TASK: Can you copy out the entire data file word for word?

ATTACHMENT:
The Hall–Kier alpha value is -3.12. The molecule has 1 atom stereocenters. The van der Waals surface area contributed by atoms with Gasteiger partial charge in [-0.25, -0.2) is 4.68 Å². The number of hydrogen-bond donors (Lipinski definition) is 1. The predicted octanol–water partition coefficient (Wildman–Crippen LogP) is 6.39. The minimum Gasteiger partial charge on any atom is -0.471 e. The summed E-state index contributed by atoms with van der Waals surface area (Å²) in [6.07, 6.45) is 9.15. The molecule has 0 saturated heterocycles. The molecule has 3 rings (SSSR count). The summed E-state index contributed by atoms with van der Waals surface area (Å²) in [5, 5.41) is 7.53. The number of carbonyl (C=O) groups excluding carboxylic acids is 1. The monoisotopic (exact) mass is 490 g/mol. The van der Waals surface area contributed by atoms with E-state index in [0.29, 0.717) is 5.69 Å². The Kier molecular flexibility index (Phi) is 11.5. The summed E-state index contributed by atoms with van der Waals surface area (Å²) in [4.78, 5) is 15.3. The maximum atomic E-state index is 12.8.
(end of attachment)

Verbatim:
The Hall–Kier alpha value is -3.12. The molecule has 1 atom stereocenters. The van der Waals surface area contributed by atoms with Gasteiger partial charge in [-0.25, -0.2) is 4.68 Å². The number of hydrogen-bond donors (Lipinski definition) is 1. The predicted octanol–water partition coefficient (Wildman–Crippen LogP) is 6.39. The minimum Gasteiger partial charge on any atom is -0.471 e. The summed E-state index contributed by atoms with van der Waals surface area (Å²) in [6.07, 6.45) is 9.15. The molecule has 0 saturated heterocycles. The molecule has 3 rings (SSSR count). The summed E-state index contributed by atoms with van der Waals surface area (Å²) in [5, 5.41) is 7.53. The number of carbonyl (C=O) groups excluding carboxylic acids is 1. The monoisotopic (exact) mass is 490 g/mol. The van der Waals surface area contributed by atoms with E-state index in [0.29, 0.717) is 5.69 Å². The Kier molecular flexibility index (Phi) is 11.5. The summed E-state index contributed by atoms with van der Waals surface area (Å²) in [4.78, 5) is 15.3. The maximum atomic E-state index is 12.8.